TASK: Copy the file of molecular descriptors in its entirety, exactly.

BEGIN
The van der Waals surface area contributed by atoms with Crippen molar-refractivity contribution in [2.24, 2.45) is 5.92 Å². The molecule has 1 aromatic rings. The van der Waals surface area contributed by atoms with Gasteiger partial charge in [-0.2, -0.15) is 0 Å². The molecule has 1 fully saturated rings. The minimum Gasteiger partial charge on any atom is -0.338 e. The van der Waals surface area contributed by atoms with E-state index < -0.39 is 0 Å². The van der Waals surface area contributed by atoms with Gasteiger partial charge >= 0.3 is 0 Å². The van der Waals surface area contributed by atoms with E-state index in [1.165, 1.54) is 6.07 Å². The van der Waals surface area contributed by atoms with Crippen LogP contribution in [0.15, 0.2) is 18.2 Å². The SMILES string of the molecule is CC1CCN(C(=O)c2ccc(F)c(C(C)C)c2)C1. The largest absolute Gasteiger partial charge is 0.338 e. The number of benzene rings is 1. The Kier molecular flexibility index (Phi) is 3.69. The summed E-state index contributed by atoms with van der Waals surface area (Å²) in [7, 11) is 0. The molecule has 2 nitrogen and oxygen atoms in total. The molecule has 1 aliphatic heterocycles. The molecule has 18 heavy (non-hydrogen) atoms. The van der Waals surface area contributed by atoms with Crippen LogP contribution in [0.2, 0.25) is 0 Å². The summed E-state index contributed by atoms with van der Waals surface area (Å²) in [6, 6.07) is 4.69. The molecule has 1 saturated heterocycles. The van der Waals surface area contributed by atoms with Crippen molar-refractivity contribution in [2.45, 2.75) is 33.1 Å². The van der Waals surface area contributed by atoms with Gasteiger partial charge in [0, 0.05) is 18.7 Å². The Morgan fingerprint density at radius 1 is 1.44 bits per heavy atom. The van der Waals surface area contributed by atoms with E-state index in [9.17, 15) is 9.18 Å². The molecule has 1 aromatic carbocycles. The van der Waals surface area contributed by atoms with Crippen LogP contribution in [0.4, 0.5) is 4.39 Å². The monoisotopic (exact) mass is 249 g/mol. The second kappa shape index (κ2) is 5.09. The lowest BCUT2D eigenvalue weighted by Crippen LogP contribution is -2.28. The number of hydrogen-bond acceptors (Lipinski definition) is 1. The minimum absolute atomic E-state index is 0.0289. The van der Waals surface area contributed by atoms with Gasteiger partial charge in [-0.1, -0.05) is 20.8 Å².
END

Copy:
The van der Waals surface area contributed by atoms with Crippen molar-refractivity contribution in [2.24, 2.45) is 5.92 Å². The molecule has 1 aromatic rings. The van der Waals surface area contributed by atoms with Gasteiger partial charge in [-0.2, -0.15) is 0 Å². The molecule has 1 fully saturated rings. The minimum Gasteiger partial charge on any atom is -0.338 e. The van der Waals surface area contributed by atoms with E-state index < -0.39 is 0 Å². The van der Waals surface area contributed by atoms with Gasteiger partial charge >= 0.3 is 0 Å². The van der Waals surface area contributed by atoms with E-state index in [1.165, 1.54) is 6.07 Å². The van der Waals surface area contributed by atoms with Crippen LogP contribution in [0.15, 0.2) is 18.2 Å². The SMILES string of the molecule is CC1CCN(C(=O)c2ccc(F)c(C(C)C)c2)C1. The largest absolute Gasteiger partial charge is 0.338 e. The number of benzene rings is 1. The Kier molecular flexibility index (Phi) is 3.69. The summed E-state index contributed by atoms with van der Waals surface area (Å²) in [7, 11) is 0. The molecule has 2 nitrogen and oxygen atoms in total. The molecule has 1 aliphatic heterocycles. The molecule has 18 heavy (non-hydrogen) atoms. The van der Waals surface area contributed by atoms with Crippen LogP contribution in [0.2, 0.25) is 0 Å². The summed E-state index contributed by atoms with van der Waals surface area (Å²) in [6, 6.07) is 4.69. The molecule has 1 saturated heterocycles. The van der Waals surface area contributed by atoms with Crippen molar-refractivity contribution in [2.45, 2.75) is 33.1 Å². The van der Waals surface area contributed by atoms with Gasteiger partial charge in [0, 0.05) is 18.7 Å². The Morgan fingerprint density at radius 1 is 1.44 bits per heavy atom. The van der Waals surface area contributed by atoms with E-state index in [9.17, 15) is 9.18 Å². The molecule has 1 aromatic carbocycles. The van der Waals surface area contributed by atoms with Crippen LogP contribution in [0.4, 0.5) is 4.39 Å². The monoisotopic (exact) mass is 249 g/mol. The second kappa shape index (κ2) is 5.09. The lowest BCUT2D eigenvalue weighted by Crippen LogP contribution is -2.28. The number of hydrogen-bond acceptors (Lipinski definition) is 1. The minimum absolute atomic E-state index is 0.0289. The van der Waals surface area contributed by atoms with Gasteiger partial charge in [-0.1, -0.05) is 20.8 Å².